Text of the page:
It may be difficult to suggest a remedy here, and where to draw the line of classical limitation. Perhaps to teach little, but to teach that little well—to put into the hands of each scholar, after ascertaining the bent of his mind, one popular Greek and Latin author, and make him keep to it, is our best course of action. Such mode of study will at least have this, if it shall have no more profitable result, that the boy's mind will be free from the confusion and mist that must envelop a youngster's brain that finds itself smothered by a dry and fusty set of metaphysical authors, who neither captivate his imagination nor allure him into study.

With all our best wishes for that gentleman's success who has recently been trying hard to create and foster a taste for ancient authors, we much fear his profit will be little commensurate with his trouble. The fond aspiration has gone a little ahead of a somewhat hard and still unappreciating present. An elegant scholar and able critic is apt to forget in the hourly converse with those noble spirits whose servant he is, and whose claims he is ever ready to allow, that their countenance is not to be gained nor their adyta rifled in a moment of literary idleness and business relaxation. It surely takes more than a trifle of time to become familiar with the chatty tales of honest Herodotus—with the sweetly-flowing diction of Lucretius—with the no-quarter-giving satires of Juvenal and Persius—or with the gibes and fun of caustic Lucian. It is in these and kindred authors where the mind is edified and thought ennobled—where appetite grows with the food supplied—where recurrence never palls—where inclination and pleasure go hand-in-hand—and listlessness finds no loophole of approach.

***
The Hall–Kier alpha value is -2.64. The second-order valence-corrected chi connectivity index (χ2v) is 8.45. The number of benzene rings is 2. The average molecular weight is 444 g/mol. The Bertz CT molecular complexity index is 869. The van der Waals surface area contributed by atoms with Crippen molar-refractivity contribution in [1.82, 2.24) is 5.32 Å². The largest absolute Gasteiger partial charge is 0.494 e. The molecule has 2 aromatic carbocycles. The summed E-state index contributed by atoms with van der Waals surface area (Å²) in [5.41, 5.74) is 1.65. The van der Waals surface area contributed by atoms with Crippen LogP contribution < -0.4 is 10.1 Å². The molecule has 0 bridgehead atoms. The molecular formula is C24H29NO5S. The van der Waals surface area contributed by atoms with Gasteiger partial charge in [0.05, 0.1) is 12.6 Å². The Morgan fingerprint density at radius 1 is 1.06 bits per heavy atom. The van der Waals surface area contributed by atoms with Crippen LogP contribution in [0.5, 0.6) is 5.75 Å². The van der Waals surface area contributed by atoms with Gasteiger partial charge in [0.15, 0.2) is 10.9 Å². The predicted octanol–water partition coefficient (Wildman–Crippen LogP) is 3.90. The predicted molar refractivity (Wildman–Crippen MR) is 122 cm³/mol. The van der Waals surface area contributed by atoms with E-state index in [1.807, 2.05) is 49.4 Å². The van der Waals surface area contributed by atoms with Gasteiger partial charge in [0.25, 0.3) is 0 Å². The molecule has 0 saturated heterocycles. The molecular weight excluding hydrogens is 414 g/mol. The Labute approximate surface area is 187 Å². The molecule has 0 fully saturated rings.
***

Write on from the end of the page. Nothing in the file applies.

page 53

It is this and such-like mental exercise we would suggest instead of much of the bald and unimproving literature of the present day. We can answer for the quiet gratification such study will impart; but we feel we can lay down no rule whatever as to how, when, or where each one is to set about it. Desire will, we have no doubt, give birth to opportunity; and perhaps, after all, he may regret it but little, if familiar converse with friends like Homer and Virgil should steal him away from some evening lecture where not infrequently the originality of thought and the grammar are about on a par.

Let events, however, tend as they may, of one thing we fell well assured. The classics stand on far too steady a basis ever to be put aside by clamour or depreciation. We may admit the day has not yet dawned that shall see them occupy their proper position here, unconsciously influencing a rising generation in all that is good, reverent and patriotic. At present the far too precocious youth of our Southern Hemisphere would bolt their classics as they do raw fruit, and can scarcely be expected to estimate at its proper value a taste that energy and perseverence only can form. But sooner or later it will force its way and become in no degree a mere secondary part of education. For judiciously taught by those who shall be really qualified to teach it, and fostered by a legislative body whose members shall have become competent by education to deliver an opinion on the subject, this growing taste for the founts of ancient literature will induce a healthy and refreshing mental vigour, enabling the soul to put off, at intervals, the shackles of its every day life, and to repose in a higher region of self-examination and thought.